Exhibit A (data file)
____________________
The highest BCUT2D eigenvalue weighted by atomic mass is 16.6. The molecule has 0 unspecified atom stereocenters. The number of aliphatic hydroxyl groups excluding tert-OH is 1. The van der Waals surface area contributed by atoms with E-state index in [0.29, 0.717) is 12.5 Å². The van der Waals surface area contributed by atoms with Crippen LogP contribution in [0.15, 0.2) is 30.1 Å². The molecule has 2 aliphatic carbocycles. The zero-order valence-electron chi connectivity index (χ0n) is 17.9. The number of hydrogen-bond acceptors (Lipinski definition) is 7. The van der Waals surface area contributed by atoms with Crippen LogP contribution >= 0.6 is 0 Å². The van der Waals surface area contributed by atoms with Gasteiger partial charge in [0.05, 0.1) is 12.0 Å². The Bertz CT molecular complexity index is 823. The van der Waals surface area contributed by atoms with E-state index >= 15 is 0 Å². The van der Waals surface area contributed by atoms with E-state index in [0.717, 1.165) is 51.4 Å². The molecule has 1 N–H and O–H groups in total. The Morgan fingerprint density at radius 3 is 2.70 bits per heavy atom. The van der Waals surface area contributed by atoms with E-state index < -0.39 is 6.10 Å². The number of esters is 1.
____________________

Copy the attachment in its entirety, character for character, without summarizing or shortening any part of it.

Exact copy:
The highest BCUT2D eigenvalue weighted by atomic mass is 16.6. The molecule has 0 unspecified atom stereocenters. The number of aliphatic hydroxyl groups excluding tert-OH is 1. The van der Waals surface area contributed by atoms with E-state index in [0.29, 0.717) is 12.5 Å². The van der Waals surface area contributed by atoms with Crippen LogP contribution in [0.15, 0.2) is 30.1 Å². The molecule has 2 aliphatic carbocycles. The zero-order valence-electron chi connectivity index (χ0n) is 17.9. The number of hydrogen-bond acceptors (Lipinski definition) is 7. The van der Waals surface area contributed by atoms with Crippen LogP contribution >= 0.6 is 0 Å². The van der Waals surface area contributed by atoms with Gasteiger partial charge in [0.05, 0.1) is 12.0 Å². The Bertz CT molecular complexity index is 823. The van der Waals surface area contributed by atoms with E-state index >= 15 is 0 Å². The van der Waals surface area contributed by atoms with E-state index in [0.717, 1.165) is 51.4 Å². The molecule has 1 N–H and O–H groups in total. The Morgan fingerprint density at radius 3 is 2.70 bits per heavy atom. The van der Waals surface area contributed by atoms with E-state index < -0.39 is 6.10 Å². The number of esters is 1.